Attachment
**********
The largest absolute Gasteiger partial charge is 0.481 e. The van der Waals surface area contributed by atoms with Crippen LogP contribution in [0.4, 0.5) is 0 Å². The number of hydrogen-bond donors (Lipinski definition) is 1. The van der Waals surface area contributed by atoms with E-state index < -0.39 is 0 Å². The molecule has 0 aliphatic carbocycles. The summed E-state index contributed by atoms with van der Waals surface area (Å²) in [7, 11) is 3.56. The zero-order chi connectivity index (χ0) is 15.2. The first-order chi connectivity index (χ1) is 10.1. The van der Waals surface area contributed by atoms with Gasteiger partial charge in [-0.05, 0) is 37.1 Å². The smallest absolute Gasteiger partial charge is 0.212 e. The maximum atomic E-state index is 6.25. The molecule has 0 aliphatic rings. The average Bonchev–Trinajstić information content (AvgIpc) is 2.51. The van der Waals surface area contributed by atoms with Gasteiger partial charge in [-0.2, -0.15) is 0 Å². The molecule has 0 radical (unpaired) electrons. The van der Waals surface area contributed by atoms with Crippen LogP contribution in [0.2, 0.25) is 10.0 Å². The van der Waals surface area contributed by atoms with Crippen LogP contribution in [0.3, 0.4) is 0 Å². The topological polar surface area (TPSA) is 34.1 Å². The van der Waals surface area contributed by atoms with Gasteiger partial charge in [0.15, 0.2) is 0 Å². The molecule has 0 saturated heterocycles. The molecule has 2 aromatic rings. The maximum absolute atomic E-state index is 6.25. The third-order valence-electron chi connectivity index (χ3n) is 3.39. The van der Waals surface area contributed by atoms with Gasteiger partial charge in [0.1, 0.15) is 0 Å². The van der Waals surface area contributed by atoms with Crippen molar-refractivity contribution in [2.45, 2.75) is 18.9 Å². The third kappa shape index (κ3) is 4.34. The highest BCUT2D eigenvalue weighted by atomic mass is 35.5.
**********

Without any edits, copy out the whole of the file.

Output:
The largest absolute Gasteiger partial charge is 0.481 e. The van der Waals surface area contributed by atoms with Crippen LogP contribution in [0.4, 0.5) is 0 Å². The number of hydrogen-bond donors (Lipinski definition) is 1. The van der Waals surface area contributed by atoms with E-state index < -0.39 is 0 Å². The molecule has 0 aliphatic carbocycles. The summed E-state index contributed by atoms with van der Waals surface area (Å²) in [7, 11) is 3.56. The zero-order chi connectivity index (χ0) is 15.2. The first-order chi connectivity index (χ1) is 10.1. The van der Waals surface area contributed by atoms with Gasteiger partial charge in [-0.05, 0) is 37.1 Å². The smallest absolute Gasteiger partial charge is 0.212 e. The maximum atomic E-state index is 6.25. The molecule has 0 aliphatic rings. The average Bonchev–Trinajstić information content (AvgIpc) is 2.51. The van der Waals surface area contributed by atoms with Gasteiger partial charge in [-0.2, -0.15) is 0 Å². The molecule has 0 radical (unpaired) electrons. The van der Waals surface area contributed by atoms with Crippen LogP contribution in [0.2, 0.25) is 10.0 Å². The van der Waals surface area contributed by atoms with Crippen LogP contribution in [0.3, 0.4) is 0 Å². The topological polar surface area (TPSA) is 34.1 Å². The van der Waals surface area contributed by atoms with Gasteiger partial charge in [0.15, 0.2) is 0 Å². The molecule has 0 saturated heterocycles. The molecule has 2 aromatic rings. The maximum absolute atomic E-state index is 6.25. The third-order valence-electron chi connectivity index (χ3n) is 3.39. The van der Waals surface area contributed by atoms with Gasteiger partial charge in [0.1, 0.15) is 0 Å². The van der Waals surface area contributed by atoms with Crippen molar-refractivity contribution in [2.45, 2.75) is 18.9 Å². The third kappa shape index (κ3) is 4.34. The highest BCUT2D eigenvalue weighted by atomic mass is 35.5.